If you would like an opportunity to see ocean animals glow and learn more about this dazzling process, stay tuned for our Heal the Bay Aquarium special night event series: “Go With the Glow”*. Guests can take a tour of our Aquarium’s darkened gallery to see the spectacle of biofluorescence in the ocean.

*Our Go With the Glow event series is postponed to accommodate physical distancing and help prevent the spread of COVID-19. Please sign up for our next event dates on July 3 and September 4.



Ever wonder what it’s like to be an Aquarist at Heal the Bay Aquarium? Laura Rink, Associate Aquarium Director of Operations, spills on a day in the life.

A jack (fish) of all trades is a fitting description for what it takes to run the operations of a Heal the Bay Aquarium under the Santa Monica Pier.

Sometimes it feels like everything under the sun (fish) can be required. From filthy filters, to growing baby jellies, to system designs and adventures on our beloved Dorothy Green Boat, there is never a dull day.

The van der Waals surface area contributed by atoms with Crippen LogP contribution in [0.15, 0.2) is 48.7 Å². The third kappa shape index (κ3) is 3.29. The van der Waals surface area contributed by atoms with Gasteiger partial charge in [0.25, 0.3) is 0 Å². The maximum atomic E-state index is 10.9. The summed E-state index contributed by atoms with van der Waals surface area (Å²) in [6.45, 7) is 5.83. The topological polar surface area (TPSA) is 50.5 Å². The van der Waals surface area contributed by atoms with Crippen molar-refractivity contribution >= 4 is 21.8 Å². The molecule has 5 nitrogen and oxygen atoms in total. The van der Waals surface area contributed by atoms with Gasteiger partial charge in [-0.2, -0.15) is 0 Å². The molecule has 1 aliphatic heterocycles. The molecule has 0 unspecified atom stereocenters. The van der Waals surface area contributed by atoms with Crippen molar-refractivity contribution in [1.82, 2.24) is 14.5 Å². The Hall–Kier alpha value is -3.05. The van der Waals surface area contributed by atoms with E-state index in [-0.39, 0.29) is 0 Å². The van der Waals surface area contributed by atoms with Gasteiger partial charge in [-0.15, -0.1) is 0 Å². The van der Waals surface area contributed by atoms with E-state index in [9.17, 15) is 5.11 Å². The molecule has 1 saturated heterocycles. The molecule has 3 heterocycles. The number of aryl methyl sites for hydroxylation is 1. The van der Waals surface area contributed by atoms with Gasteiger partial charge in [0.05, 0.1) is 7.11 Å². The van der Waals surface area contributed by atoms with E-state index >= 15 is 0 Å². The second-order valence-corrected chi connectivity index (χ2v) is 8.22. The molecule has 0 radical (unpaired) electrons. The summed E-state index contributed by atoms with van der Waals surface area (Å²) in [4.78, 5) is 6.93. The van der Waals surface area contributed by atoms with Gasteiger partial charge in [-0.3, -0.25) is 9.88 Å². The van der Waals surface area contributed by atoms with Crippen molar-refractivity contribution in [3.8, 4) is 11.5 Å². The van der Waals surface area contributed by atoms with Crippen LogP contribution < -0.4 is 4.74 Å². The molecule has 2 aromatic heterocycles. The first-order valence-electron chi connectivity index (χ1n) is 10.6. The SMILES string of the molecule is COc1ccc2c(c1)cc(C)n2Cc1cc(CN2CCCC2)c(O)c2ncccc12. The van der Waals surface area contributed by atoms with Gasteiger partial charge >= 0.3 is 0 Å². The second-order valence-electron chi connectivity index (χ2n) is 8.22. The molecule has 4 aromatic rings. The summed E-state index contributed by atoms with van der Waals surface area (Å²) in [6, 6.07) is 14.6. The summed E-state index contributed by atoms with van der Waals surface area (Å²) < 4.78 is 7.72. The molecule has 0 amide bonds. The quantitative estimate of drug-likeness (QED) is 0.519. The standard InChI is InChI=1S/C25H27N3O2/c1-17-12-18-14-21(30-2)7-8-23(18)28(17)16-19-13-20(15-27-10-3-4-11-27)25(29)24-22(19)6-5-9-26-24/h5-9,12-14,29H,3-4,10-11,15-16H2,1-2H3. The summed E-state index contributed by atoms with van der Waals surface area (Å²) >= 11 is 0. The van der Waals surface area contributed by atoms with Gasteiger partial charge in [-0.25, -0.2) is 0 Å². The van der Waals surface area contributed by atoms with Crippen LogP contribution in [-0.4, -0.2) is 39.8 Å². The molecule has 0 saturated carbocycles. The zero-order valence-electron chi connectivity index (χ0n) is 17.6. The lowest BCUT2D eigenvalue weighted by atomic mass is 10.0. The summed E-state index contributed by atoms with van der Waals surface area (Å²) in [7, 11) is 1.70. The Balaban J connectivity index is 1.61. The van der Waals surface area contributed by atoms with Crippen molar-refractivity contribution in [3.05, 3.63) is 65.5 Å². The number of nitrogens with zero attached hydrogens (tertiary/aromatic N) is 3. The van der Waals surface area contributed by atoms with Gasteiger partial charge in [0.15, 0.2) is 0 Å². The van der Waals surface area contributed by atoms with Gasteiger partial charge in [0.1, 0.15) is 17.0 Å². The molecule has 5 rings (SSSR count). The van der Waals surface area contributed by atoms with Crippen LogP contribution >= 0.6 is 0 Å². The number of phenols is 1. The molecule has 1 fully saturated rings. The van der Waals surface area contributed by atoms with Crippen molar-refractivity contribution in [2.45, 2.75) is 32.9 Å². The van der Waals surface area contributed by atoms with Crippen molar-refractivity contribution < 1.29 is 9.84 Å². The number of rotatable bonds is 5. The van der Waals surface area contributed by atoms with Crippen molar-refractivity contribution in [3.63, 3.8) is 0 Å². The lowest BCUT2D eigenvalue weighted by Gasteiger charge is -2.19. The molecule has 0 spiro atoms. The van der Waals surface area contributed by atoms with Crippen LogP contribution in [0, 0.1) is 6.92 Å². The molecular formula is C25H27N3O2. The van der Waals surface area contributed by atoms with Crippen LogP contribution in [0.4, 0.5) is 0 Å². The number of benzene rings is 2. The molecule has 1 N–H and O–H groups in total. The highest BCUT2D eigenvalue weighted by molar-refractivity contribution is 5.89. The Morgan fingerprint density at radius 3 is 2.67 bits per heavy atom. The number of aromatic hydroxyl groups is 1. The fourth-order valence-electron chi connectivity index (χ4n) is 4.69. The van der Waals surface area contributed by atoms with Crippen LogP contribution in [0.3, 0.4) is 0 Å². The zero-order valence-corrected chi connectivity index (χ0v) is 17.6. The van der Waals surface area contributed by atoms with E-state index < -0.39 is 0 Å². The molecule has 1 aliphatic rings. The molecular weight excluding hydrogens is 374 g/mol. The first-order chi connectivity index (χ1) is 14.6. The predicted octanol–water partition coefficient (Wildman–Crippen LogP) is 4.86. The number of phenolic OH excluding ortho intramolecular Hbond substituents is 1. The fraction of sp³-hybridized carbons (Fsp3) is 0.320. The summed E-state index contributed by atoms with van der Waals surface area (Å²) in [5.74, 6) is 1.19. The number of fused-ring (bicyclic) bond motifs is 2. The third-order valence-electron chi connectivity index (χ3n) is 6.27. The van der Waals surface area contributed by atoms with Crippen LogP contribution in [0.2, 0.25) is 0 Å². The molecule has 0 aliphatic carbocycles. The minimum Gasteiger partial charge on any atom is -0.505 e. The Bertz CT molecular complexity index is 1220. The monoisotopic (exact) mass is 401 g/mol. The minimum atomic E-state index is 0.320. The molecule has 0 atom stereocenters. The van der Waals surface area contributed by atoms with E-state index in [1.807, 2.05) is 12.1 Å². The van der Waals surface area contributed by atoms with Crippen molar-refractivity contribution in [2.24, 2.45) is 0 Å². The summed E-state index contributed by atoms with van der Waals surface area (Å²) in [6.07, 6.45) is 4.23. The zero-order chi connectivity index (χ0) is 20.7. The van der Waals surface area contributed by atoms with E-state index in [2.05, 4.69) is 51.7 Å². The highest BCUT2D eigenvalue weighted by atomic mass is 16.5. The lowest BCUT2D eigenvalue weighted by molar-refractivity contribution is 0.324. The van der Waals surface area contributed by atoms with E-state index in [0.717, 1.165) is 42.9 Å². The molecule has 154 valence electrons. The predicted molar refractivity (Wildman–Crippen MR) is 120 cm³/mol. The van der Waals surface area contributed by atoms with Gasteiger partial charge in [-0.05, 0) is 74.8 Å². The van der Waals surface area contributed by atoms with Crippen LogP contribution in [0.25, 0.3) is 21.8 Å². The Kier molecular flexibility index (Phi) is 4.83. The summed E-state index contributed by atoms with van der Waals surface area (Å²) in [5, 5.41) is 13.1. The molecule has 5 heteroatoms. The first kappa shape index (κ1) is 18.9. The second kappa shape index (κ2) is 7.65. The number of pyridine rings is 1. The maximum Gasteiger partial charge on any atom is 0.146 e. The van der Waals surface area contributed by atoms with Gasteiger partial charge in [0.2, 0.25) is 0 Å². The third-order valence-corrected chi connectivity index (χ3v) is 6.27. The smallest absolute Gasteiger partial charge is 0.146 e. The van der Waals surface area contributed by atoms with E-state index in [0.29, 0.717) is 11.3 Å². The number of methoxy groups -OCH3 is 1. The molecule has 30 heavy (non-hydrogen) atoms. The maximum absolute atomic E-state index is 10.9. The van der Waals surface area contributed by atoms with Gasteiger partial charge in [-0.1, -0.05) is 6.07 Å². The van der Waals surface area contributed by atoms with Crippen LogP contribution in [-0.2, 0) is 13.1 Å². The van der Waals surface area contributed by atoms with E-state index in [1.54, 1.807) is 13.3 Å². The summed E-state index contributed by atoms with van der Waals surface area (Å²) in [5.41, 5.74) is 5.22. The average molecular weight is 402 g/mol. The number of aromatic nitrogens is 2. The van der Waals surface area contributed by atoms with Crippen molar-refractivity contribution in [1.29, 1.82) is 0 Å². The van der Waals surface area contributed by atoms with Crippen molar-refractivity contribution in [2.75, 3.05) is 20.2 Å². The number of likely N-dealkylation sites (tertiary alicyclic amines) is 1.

While the day-to-day operations are ever changing, the purpose remains clear and constant. My job is to create and maintain exhibits for aquatic animals with the mission to inspire a world filled with humans who care about protecting wildlife and conserve our natural resources to allow diverse species to thrive.


Laura Rink presents at the PBS Nature event on July 30, 2019. Photos by Rahoul Ghose/PBS

Although rare, it is sometimes requested that we bring our animal ambassadors to offsite locations. This occasion presented itself recently when I traveled with our East Pacific Red Octopus to a PBS Nature event.

Fondly referred to as the “cats” of the cephalopods, octopuses are notorious for choosing to be social, if, and only if, they so desire to be. Fortunately, on this occasion she embraced the audience with all eight arms, showing how enriching the experience was for both her and the humans who encountered her.

If you’d like to learn more about the marine animals that call the SoCal coast home, come visit us at Heal the Bay Aquarium and sign up for our next Volunteer Orientation to go behind-the-scenes.

All fish puns are entirely intended with the nerdiest of intents.